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You are hereHome > Digital Camera Reviews > Canon PowerShot S1

Canon Digital Cameras


Canon PowerShot S1 IS Review

Review Date: Dec 4, 2004

Category: Beginner to Serious Amateur

Canon PowerShot S1 IS


Store Mannequins: 1/10 sec., F3.5 and ISO 50
10.9mm, Program AE, Evaluative, 1/1000sec., F4.5 and ISO 50

The Canon PowerShot S1 IS comes in an elegant and lightweight plastic body with solid feel and construction (no loose jiggle or cheap feeling). It is compact by ultra zoom standards with dimensions of 111.0 x 78.0 x 66.1mm (4.37 x 3.07 x 2.60 in.) and weighs 370g (13.1oz).

Right off the bat, I try the EVF. The EVF has a large rubber border which makes it very comfortable for those wearing eyeglasses. There is a diopter adjustment wheel on the left side of the EVF and it works very well. As far as the diopter adjustment is concerned, it's worth mentioning that the wheel is the only control I find that works well; and, the left side is the correct side to put it so you can peer into the viewfinder and still find enough finger space to rotate the wheel. It's a small thing but there are a number of these small things on the Canon S1 that makes it an enjoyable digital camera to use.

At 1.5 in., the LCD monitor is clear though it does seem a bit on the small side now that ultra compacts are sporting 2.5 in. LCDs. But, the LCD monitor swivels, rotates and flips, and I find this Vari-Angle type extremely functional, especially for macro shots. When the LCD monitor is closed so it is facing inward (i.e. protected), the display automatically routes to the EVF. You use the DISPLAY button to switch between LCD no info, LCD with info, and EVF. The LCD has two brightness levels (Normal and Bright), adjustable via the Set up Menu.

There are enough dedicated control buttons on the back, top of the camera body and on the side of the lens barrel so you don't need to go to the menu. Exposure Compensation is the first option when you press the FUNC button and then you use the arrow keys to select an adjustment. There is a "S" (for Shortcut) button that defaults to Image Resolution but that you can change to ISO, WB, and a number of other functions. I set it to WB.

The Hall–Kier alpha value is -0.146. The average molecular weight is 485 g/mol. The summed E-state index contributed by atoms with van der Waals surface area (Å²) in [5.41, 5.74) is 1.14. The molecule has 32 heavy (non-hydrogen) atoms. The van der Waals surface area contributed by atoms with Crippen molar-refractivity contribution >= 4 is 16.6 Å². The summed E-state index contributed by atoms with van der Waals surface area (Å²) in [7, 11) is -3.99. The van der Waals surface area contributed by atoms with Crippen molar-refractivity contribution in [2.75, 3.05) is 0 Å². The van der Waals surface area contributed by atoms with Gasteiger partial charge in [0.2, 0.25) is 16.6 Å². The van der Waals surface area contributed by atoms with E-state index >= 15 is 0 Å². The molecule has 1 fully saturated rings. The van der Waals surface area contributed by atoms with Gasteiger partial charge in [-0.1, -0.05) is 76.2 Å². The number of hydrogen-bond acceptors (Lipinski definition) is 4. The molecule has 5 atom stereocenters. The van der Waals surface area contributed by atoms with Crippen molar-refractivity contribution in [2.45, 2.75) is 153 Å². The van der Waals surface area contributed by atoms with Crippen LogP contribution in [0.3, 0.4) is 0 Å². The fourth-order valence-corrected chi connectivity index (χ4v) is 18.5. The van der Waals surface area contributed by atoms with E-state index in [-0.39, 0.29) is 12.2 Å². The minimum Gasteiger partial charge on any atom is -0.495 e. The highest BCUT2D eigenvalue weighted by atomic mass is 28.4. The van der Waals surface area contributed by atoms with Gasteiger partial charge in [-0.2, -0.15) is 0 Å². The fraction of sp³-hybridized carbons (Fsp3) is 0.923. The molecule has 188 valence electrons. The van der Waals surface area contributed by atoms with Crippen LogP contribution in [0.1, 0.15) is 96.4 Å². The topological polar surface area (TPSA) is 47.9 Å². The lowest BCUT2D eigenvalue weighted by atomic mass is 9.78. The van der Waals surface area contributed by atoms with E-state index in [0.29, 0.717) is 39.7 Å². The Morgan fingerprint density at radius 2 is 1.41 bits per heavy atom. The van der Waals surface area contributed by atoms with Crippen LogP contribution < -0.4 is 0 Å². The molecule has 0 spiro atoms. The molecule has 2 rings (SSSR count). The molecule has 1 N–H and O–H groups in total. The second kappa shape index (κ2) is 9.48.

The control buttons are precise to the touch and mostly placed appropriately, but at first I have problems with 3 controls: the IS and MF buttons are on the left side of the lens barrel, which is a good and natural place for them to be, except that I find it is too easy to press one of them everytime my left hand goes around the lens barrel to steady the camera. So, at first, the camera keeps switching back and forth to IS on, IS off, MF on, and MF off -- and I don't have a clue that is happening (and, no, I don't pay too much attention to all the icons in the EVF, except for the shutter speed and aperture). It is only on reviewing the EXIF info that I realize what had happened.

I also find that the Omni Selector (4 way controller) is in the way of my thumb. This is usually not a problem because the Omni Selector is inactive until the FUNC key is pressed. But when Exposure Compensation is on, then it does matter. I believe the Omni Selector could be moved down below and to the left of the SET and MENU buttons. This would give more space for the thumb to get a good grip on the camera.

To turn the camera on, you switch the Mode Lever to the right (Shooting Mode). Switch it to the left to go into Playback Mode. A very tiny Release Button is embedded in the Mode Lever and you naturally press it as you switch the Mode Lever. Unless this Release Button is pressed, the Mode Lever will not accidentally switch to one or the other mode. To turn off the camera, press the OFF Button in the middle depression of the Mode Lever.

The Zoom Lever around the shutter release button, the Mode Lever around the Power OFF button, and the placement of the Omni Selector throw me off at first: I zoom when I mean to turn the camera on, I press the Omni Selector when I mean to zoom, and I switch to Display mode when I mean to turn the camera off. But I get used to it all after a few days' use.

One thing with the Zoom Lever is that it would have been nice if it has more intermediate steps; as it is now, it can be difficult to stop just where you exactly want it.

Start up is about 3 sec. for the lens to extend and the image to display on the EVF or LCD monitor. Be careful not to hold the lens with the left hand because it does need to move a bit when you zoom in and out. The lens extends 2.5 cm (< 1 in.) at wide-angle. At full telephoto, the lens extends a bit further, about 2.8 cm (> 1 in.).

The flash has a nice rounded design. If you set Flash Pop-up to Yes in the Menu, then it will automatically pop up and fire everytime it is required. I prefer to set Flash Pop-up to No and manually pop it up when I need it by pressing the Flash button situated on the left side of the viewfinder (viewed from the back).

The lens cap fits well (not too snug as earlier models seemed to have it) and will ride with the lens if you turn the camera on and forget to remove the lens cap -- at least on my review model. It is recommended to always remove the lens cap before turning on the camera.

The feel and construction of the Canon PowerShot S1 IS is excellent despite its plastic body, and the camera handles very well.

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